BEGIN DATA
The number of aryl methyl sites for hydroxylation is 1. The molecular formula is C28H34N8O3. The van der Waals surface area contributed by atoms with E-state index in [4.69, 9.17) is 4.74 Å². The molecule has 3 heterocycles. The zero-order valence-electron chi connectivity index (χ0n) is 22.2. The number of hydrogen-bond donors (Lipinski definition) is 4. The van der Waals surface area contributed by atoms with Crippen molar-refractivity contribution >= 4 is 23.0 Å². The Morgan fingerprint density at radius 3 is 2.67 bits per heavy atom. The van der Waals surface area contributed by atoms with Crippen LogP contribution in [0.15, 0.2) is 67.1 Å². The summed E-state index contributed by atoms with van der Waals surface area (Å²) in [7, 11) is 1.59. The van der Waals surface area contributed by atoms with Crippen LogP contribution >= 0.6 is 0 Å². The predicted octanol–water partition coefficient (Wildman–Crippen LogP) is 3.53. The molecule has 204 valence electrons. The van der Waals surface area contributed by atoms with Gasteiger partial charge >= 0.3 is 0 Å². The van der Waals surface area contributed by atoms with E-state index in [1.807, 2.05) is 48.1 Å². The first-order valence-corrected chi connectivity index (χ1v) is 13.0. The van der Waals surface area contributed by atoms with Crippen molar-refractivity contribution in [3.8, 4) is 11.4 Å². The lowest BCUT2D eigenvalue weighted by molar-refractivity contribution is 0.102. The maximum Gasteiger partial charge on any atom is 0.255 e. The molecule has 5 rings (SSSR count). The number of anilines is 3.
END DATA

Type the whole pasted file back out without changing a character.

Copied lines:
The number of aryl methyl sites for hydroxylation is 1. The molecular formula is C28H34N8O3. The van der Waals surface area contributed by atoms with E-state index in [4.69, 9.17) is 4.74 Å². The molecule has 3 heterocycles. The zero-order valence-electron chi connectivity index (χ0n) is 22.2. The number of hydrogen-bond donors (Lipinski definition) is 4. The van der Waals surface area contributed by atoms with Crippen molar-refractivity contribution >= 4 is 23.0 Å². The Morgan fingerprint density at radius 3 is 2.67 bits per heavy atom. The van der Waals surface area contributed by atoms with Crippen LogP contribution in [0.15, 0.2) is 67.1 Å². The summed E-state index contributed by atoms with van der Waals surface area (Å²) in [7, 11) is 1.59. The van der Waals surface area contributed by atoms with Crippen LogP contribution >= 0.6 is 0 Å². The predicted octanol–water partition coefficient (Wildman–Crippen LogP) is 3.53. The molecule has 204 valence electrons. The van der Waals surface area contributed by atoms with Gasteiger partial charge >= 0.3 is 0 Å². The van der Waals surface area contributed by atoms with E-state index in [1.807, 2.05) is 48.1 Å². The first-order valence-corrected chi connectivity index (χ1v) is 13.0. The van der Waals surface area contributed by atoms with Crippen molar-refractivity contribution in [3.8, 4) is 11.4 Å². The lowest BCUT2D eigenvalue weighted by molar-refractivity contribution is 0.102. The maximum Gasteiger partial charge on any atom is 0.255 e. The molecule has 5 rings (SSSR count). The number of anilines is 3.